1. Accept Facts
When presented with statements known to be true (facts), these must be accepted. This, of course requires the recognition of three classes of facts:
- Empirically verified, or at least verifiable
- Moral boundaries relevant to all people
- Generalizations, which accurately characterize a group (people, things, ideas, etc.), even though individuals within the group may depart from the characterization
2. Be logically consistent
Expression of principles and ideas cannot happen without logic (inferential and deductive). Therefore maintain logical consistency to the best of your ability. If you are inconsistent unknowingly, and this is pointed out, then accept it and attempt to correct it.
3. Own your axioms
Because every principle or idea cannot exist without concepts that are irreducible, seen as self-evidently true, then you DO hold, and reason from, such axiomatic concepts:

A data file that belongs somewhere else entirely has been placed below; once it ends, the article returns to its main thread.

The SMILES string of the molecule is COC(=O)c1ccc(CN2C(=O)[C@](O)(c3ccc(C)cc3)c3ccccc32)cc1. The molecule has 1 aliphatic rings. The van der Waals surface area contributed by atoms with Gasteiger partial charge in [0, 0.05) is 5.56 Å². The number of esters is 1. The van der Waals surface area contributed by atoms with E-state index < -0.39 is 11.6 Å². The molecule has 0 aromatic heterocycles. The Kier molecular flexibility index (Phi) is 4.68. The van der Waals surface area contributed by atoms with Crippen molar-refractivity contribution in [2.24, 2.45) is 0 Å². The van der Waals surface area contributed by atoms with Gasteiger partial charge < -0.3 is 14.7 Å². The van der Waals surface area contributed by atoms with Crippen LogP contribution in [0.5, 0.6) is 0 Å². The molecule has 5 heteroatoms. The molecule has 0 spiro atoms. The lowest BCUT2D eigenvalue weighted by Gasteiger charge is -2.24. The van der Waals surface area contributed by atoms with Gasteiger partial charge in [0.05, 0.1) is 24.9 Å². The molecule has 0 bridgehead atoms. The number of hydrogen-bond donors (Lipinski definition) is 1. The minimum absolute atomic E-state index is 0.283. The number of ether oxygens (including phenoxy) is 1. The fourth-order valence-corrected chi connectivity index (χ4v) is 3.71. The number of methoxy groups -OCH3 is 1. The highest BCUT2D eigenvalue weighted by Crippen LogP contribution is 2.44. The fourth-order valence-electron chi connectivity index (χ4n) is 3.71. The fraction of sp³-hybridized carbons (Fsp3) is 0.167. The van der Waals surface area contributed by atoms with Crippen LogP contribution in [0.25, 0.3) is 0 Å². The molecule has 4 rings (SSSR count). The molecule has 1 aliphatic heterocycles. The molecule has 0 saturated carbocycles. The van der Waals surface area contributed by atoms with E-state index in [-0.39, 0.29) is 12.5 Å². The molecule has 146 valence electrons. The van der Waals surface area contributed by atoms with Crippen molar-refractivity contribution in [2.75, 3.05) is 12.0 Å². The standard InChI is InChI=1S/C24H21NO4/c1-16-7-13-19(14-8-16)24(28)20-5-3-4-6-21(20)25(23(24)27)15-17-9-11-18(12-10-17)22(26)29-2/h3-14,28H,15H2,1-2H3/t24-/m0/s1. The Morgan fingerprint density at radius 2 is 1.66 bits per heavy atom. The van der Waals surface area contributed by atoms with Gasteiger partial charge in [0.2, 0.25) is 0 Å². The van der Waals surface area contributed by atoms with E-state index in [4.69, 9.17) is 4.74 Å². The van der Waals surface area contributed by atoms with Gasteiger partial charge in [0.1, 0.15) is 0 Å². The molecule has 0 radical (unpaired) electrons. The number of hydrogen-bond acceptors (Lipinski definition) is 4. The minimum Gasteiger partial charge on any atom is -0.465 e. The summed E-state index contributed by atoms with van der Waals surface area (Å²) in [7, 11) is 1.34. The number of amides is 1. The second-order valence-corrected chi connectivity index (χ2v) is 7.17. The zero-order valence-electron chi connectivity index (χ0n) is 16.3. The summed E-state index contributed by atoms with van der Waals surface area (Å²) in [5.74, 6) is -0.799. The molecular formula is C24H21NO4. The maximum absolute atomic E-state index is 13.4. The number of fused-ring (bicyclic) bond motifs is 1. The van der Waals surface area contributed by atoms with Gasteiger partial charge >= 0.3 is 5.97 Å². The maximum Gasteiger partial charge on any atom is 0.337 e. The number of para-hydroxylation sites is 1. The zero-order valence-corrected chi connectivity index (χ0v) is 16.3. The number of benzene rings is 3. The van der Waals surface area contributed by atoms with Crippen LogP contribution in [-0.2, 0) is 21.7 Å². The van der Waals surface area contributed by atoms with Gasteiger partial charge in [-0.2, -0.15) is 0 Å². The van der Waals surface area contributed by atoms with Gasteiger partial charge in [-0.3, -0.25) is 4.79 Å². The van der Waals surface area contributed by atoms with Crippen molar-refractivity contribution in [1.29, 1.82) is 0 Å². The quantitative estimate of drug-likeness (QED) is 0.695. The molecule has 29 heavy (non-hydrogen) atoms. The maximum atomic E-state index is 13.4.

- Do not claim to hold axioms that you do not.
- As much as possible, be aware of the axioms that you hold and use.
- When one of your axioms is pointed out, acknowledge it.
- A real, bona fide, axiom can NOT be explained by reason.
4. Respect language
Since words are tools for discussing things, and not the things themselves, then:
- Accept that words and definitions are limited.
- Be as careful with words as you can, so that what you say is as close to what you really mean as possible.
- Use and accept analogies and metaphors, as such.
5. Accept your limits
If your skill or knowledge are insufficient to fully convey your meaning, or to answer a point, accept this humbly, acknowledge it, and stop.